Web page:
Unite, which represents the workforce at De La Rue’s factory in Gateshead,is urging the company to reconsider the announcement today (June 17) that it will cease banknote production at the site.
The announcement puts 255 skilled workers in the north east at risk of redundancy. De La Rue has said it intends to transfer work to its other sites: Debden in Essex, and factories in Kenya, Malta and Sri Lanka.
The announcement of job losses is directly linked to De La Rue losing the contract to print the new “UK blue passports” in 2018. The government awarded the £490 million contract to the French/Dutch company Gemalto. The work has since been outsourced to Poland.
When De la Rue was producing UK passports, there were over 500 workers employed at the Gateshead site. Last year, one line was closed making 170 workers redundant and a further 80 workers will be made redundant this month as passport production finally ends.
Unite has argued that the UK should follow the lead of other countries and passport production should be a matter of national security and exempt from the standard tender process.
The Gateshead plant has long been regarded as a flagship site and the loyal workforce has frequently travelled abroad to provide expert training as the company expanded overseas.
Unite assistant general secretary for manufacturing Steve Turner said, “Unite has feared this announcement since De La Rue was denied the UK passport contract in 2018.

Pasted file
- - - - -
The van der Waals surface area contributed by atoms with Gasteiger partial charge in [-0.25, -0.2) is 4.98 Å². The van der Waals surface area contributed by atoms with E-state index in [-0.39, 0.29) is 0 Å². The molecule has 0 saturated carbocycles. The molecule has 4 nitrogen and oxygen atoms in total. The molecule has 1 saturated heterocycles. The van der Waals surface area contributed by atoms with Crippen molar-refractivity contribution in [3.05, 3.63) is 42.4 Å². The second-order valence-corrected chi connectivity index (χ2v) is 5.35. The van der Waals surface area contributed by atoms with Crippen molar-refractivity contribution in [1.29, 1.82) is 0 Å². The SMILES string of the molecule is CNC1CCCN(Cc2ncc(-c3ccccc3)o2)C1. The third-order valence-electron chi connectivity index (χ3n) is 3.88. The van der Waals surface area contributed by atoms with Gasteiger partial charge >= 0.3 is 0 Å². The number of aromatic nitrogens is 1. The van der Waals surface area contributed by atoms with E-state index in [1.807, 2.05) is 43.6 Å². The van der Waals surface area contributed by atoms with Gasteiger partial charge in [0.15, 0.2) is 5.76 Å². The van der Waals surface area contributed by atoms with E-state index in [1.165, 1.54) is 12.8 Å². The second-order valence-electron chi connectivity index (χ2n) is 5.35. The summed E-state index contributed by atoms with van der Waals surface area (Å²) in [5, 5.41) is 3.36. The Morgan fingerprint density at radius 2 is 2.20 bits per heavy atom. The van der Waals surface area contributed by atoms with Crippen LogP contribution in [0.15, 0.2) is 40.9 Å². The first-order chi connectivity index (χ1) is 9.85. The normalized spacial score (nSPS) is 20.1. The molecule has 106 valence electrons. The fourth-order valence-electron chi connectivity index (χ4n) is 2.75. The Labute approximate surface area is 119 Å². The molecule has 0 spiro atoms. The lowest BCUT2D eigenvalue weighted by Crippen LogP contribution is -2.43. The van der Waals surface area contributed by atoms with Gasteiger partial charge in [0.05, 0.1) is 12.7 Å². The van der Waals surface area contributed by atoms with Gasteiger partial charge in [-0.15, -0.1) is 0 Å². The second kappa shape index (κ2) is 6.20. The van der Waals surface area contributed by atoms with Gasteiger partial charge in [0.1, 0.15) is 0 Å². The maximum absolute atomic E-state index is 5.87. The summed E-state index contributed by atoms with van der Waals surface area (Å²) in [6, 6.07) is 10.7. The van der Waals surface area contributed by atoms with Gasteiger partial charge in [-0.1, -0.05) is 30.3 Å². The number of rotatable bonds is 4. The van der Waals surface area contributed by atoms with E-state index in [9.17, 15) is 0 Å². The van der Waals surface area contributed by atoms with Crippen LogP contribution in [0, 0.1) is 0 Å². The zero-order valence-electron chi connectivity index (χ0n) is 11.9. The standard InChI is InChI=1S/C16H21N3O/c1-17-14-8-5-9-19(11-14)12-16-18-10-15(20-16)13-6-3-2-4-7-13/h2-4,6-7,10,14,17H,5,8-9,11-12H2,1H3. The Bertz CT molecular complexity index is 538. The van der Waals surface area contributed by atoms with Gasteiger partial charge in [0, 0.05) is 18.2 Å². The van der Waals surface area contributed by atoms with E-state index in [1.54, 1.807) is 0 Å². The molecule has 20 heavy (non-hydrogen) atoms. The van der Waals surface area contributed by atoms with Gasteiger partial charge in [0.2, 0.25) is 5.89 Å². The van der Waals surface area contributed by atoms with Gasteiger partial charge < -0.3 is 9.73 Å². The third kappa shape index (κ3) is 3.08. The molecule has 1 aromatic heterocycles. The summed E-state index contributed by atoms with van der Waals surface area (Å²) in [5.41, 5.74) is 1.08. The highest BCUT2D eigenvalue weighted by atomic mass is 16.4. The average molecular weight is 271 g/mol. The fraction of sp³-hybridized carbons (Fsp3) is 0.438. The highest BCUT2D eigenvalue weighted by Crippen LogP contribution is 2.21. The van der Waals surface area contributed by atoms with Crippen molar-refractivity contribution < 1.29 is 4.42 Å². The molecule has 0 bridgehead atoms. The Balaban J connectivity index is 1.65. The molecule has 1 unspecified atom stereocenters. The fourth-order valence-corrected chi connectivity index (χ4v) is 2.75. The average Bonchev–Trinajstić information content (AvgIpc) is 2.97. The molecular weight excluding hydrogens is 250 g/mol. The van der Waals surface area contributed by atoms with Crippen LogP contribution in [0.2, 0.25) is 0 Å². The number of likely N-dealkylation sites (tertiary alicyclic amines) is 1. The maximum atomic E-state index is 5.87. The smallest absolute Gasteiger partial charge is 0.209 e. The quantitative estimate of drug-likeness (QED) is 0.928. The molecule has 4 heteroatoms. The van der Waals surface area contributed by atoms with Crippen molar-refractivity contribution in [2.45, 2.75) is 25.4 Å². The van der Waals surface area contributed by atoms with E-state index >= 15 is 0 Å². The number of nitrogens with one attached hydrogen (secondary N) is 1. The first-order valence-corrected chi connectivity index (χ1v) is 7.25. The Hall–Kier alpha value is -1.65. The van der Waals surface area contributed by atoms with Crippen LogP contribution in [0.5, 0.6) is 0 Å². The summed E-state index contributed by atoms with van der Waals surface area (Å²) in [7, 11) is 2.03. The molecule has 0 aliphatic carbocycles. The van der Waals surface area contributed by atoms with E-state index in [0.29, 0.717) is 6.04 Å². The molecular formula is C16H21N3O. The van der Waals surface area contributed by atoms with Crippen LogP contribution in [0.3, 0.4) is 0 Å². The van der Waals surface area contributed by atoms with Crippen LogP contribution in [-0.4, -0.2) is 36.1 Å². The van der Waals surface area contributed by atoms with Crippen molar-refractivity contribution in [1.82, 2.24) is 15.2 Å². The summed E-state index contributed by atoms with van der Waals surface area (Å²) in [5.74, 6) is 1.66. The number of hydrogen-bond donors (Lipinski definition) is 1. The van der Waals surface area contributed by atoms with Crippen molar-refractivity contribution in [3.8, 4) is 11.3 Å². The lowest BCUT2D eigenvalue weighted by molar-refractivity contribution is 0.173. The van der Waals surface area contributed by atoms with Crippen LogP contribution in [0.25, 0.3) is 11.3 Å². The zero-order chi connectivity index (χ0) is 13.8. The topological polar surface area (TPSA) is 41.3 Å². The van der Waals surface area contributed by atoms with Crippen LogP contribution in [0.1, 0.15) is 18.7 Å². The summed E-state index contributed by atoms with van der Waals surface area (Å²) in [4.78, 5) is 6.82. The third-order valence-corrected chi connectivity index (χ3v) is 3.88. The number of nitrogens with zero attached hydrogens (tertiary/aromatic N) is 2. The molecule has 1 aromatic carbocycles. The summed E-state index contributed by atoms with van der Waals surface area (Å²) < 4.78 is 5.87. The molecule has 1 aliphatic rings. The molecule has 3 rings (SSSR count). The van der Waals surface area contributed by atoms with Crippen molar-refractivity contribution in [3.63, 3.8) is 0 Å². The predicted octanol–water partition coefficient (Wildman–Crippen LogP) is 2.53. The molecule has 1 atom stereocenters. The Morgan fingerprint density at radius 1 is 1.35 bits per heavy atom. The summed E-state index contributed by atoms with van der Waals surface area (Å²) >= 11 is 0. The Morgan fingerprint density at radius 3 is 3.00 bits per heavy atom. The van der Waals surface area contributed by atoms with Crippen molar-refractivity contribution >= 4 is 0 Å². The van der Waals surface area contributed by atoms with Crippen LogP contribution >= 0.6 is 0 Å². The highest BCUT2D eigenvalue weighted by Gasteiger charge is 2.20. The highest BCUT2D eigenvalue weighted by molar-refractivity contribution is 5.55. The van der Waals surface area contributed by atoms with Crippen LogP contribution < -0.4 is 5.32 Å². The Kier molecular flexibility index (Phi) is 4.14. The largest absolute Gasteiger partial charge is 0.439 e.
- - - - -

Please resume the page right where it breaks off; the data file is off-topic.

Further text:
“Unite believes that the printing of UK passports is a matter of national security and this contract should never have been allowed to go overseas.
“No other major European country would allow their passports to be printed abroad. Our government talks the talk of ‘taking back control’ and protecting UK interests but has consistently failed to walk the walk and move beyond soundbites to practical action supporting jobs and communities.
“Since the government decision to off-shore UK passport production, the long-term viability of the Gateshead site and the remaining skilled jobs it provides for the north east have been at risk.
“It cannot be acceptable that UK jobs are lost in part because production of the national currency moves overseas.
“It is now imperative that the government steps in to ensure that the site is preserved and that the contract to print passports is returned to the UK as a matter of urgency.”
Unite regional officer Tom Usher said, “Unite has been aware for a long time that unless De La Rue invested in Gateshead and brought other production opportunities to the site, our members’ jobs would be at risk.
“The company has chosen not to do this, but this is not the time to be announcing job cuts this decision must be paused and reconsidered,” he added.
“De La Rue’s dedicated workforce, which has worked throughout the pandemic when other sites were interrupted, deserve to be treated better than this.
“Unite is doing everything possible to support and represent our members throughout this highly stressful time.”
By Barckley Sumner